Don't underestimate the developing brains of children

Don’t underestimate the developing child brain
Detail of the cover of Michelle Achterberg’s dissertation. Credit: Leiden University

Children's brains react in the same way to social feedback as adults' brains. But handling frustration or aggression after being rejected is a different matter, developmental psychologist Michelle Achterberg has discovered. Using fMRI techniques, the development of the child brain has now been studied for the first time in a large sample study.

You often receive on yourself, both positive and negative, via social media. That can make you sad or angry. Why is it that some children are very sensitive to this, and others not? According to Michelle Achterberg, the architecture of the brain is already fixed in childhood. She explains: "Developments in the child brain can be predictive of behavior in adolescence. That's why we need to put more energy into mapping , the connections between different areas of the brain and brain development in childhood."

New experiment

Achterberg has developed a new experiment, the Social Network Aggression Task, to study how children handle social emotions. She asked children who were positioned in an MRI scanner a number of questions, such as, "What do you wish for most?" and "What is your favorite subject?" They then received on their answers from similarly aged children whom they didn't know. The young participants in the scanner were then asked how hard they wanted to blast a noise into the ear of the person giving the feedback.

Brain region for feedback

With both positive and negative feedback, the child brain is active in the same regions as adults. Achterberg showed that the activity following had less to do with mental pain stimuli, but rather that the brain emitted the signal: Hey, watch out, there's something going on here. "It's logical that the brain area involved, the insula, is active in childhood. That's how children know something is important and that they need to pay attention to it. We are the first researchers to show this in children between seven and nine years old," says Achterberg.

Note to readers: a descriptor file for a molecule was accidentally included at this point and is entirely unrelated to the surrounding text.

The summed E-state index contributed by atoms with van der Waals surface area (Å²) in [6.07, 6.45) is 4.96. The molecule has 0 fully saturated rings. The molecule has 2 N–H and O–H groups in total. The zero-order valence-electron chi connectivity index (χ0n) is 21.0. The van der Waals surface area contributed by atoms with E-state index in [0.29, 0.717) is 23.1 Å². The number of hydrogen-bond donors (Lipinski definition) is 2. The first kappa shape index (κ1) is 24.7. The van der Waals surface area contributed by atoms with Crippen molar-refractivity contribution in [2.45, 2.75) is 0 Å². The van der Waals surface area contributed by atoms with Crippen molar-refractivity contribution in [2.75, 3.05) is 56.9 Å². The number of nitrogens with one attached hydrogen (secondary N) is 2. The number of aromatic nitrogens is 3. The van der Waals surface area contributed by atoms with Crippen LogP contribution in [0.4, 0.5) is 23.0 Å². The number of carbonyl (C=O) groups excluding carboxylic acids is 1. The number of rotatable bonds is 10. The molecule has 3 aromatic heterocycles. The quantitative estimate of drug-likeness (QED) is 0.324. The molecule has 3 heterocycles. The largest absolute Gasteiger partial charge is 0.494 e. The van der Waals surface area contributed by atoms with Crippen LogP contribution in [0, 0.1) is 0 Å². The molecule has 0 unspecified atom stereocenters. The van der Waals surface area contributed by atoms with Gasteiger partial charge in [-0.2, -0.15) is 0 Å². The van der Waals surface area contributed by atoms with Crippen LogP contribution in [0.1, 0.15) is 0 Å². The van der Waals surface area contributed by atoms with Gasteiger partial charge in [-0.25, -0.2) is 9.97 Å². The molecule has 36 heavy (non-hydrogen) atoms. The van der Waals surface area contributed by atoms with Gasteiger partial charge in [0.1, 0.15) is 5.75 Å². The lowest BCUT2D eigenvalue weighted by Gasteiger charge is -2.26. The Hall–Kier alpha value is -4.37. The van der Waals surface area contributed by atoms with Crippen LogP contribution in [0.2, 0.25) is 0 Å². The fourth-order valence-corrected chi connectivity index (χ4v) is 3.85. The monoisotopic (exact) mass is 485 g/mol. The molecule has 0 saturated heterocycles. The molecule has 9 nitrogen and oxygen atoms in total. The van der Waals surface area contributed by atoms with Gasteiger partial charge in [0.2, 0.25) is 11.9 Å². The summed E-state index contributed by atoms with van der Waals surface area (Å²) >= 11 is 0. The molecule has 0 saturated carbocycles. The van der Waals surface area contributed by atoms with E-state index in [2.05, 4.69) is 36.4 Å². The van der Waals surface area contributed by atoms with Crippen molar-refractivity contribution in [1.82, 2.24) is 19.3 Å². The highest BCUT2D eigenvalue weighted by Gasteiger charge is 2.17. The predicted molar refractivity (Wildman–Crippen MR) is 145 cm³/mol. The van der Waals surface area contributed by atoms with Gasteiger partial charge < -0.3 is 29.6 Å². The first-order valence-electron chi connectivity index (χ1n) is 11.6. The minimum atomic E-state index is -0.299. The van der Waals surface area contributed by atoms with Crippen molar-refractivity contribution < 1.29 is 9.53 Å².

Brain region for self-control

But the child brain works differently when handling feelings of aggression following a rejection. The development of the brain area involved in self-control, the dorsolateral prefrontal cortex (DLPFC) is different for each child. Children whose development in this area is stronger over a period of two years exhibit a greater reduction in aggressive behavior. "So, already in childhood—even before the start of adolescence—children regulate negative behavior following a rejection. But the activity in the DLPFC is less strong than we found in adults," Acherberg stresses.

Connections in the child brain

Besides the specific brain regions, Achterberg also studied the functional connections between these brain regions. "The brain is a network of connections. We don't yet know a lot about this in children, because it's difficult to carry out experiments with children in an MRI scanner. Children move differently from adults in the scanner, and they also move more. Our on twins, Samen Uniek, is the first MRI research using a very large group of 500 children from seven to nine years old. This group is big enough to split up and to repeat the study (replication) to gain a good image of the connections in the child ."

Watching Frozen 200 times for science

But how well can we actually scan children? Is the ability to lie still hereditary? This has possible consequences for the conclusions based on qualitative scans. "Our research on twins shows clearly how hereditary the connections are. Strong movements do seem to be hereditary, but if you check that children don't move too much outside the nominal curve, there's no impact on the results. What you're left with isn't hereditary. So, the conclusion you draw from this is that the movement that is left over is influenced by the environment. That's why we let keep a stamp card for example, or take a soft toy in the scanner and watch a nice film while the scan is taking place. I think I must have seen Frozen at least 200 times," Achterberg laughs.

Provided by Leiden University
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